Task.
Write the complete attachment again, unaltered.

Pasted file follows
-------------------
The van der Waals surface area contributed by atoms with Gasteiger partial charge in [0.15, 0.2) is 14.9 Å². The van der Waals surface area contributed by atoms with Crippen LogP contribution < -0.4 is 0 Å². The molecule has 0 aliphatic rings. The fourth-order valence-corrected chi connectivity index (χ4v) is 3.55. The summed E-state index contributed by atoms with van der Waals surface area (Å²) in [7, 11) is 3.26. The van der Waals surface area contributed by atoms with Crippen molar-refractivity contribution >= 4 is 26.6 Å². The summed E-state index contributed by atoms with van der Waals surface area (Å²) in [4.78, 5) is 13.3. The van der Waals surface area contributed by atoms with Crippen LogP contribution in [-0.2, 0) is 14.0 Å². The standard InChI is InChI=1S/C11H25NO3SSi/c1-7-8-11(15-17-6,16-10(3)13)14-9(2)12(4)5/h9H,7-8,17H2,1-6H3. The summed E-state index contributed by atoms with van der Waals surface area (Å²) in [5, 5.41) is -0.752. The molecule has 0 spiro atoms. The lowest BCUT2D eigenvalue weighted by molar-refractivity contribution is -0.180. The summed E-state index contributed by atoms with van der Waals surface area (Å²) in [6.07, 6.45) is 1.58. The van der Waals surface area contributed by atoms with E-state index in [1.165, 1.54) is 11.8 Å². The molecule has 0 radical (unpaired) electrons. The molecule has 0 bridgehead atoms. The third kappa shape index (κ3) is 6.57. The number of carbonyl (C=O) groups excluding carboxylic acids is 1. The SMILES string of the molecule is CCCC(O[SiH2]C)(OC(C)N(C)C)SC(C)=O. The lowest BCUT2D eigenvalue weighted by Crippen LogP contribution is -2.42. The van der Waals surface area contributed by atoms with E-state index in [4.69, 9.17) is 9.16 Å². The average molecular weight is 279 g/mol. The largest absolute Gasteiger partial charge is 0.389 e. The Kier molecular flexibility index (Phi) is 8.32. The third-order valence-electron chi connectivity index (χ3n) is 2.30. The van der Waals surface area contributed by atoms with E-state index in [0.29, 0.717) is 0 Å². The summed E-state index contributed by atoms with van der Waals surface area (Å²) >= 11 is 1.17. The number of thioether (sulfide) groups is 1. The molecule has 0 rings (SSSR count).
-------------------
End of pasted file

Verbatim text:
The van der Waals surface area contributed by atoms with Gasteiger partial charge in [0.15, 0.2) is 14.9 Å². The van der Waals surface area contributed by atoms with Crippen LogP contribution < -0.4 is 0 Å². The molecule has 0 aliphatic rings. The fourth-order valence-corrected chi connectivity index (χ4v) is 3.55. The summed E-state index contributed by atoms with van der Waals surface area (Å²) in [7, 11) is 3.26. The van der Waals surface area contributed by atoms with Crippen molar-refractivity contribution >= 4 is 26.6 Å². The summed E-state index contributed by atoms with van der Waals surface area (Å²) in [4.78, 5) is 13.3. The van der Waals surface area contributed by atoms with Crippen LogP contribution in [-0.2, 0) is 14.0 Å². The standard InChI is InChI=1S/C11H25NO3SSi/c1-7-8-11(15-17-6,16-10(3)13)14-9(2)12(4)5/h9H,7-8,17H2,1-6H3. The summed E-state index contributed by atoms with van der Waals surface area (Å²) in [5, 5.41) is -0.752. The molecule has 0 spiro atoms. The lowest BCUT2D eigenvalue weighted by molar-refractivity contribution is -0.180. The summed E-state index contributed by atoms with van der Waals surface area (Å²) in [6.07, 6.45) is 1.58. The van der Waals surface area contributed by atoms with E-state index in [1.165, 1.54) is 11.8 Å². The molecule has 0 radical (unpaired) electrons. The molecule has 0 bridgehead atoms. The third kappa shape index (κ3) is 6.57. The number of carbonyl (C=O) groups excluding carboxylic acids is 1. The SMILES string of the molecule is CCCC(O[SiH2]C)(OC(C)N(C)C)SC(C)=O. The lowest BCUT2D eigenvalue weighted by Crippen LogP contribution is -2.42. The van der Waals surface area contributed by atoms with E-state index in [4.69, 9.17) is 9.16 Å². The average molecular weight is 279 g/mol. The largest absolute Gasteiger partial charge is 0.389 e. The Kier molecular flexibility index (Phi) is 8.32. The third-order valence-electron chi connectivity index (χ3n) is 2.30. The van der Waals surface area contributed by atoms with E-state index in [0.29, 0.717) is 0 Å². The summed E-state index contributed by atoms with van der Waals surface area (Å²) >= 11 is 1.17. The number of thioether (sulfide) groups is 1. The molecule has 0 rings (SSSR count).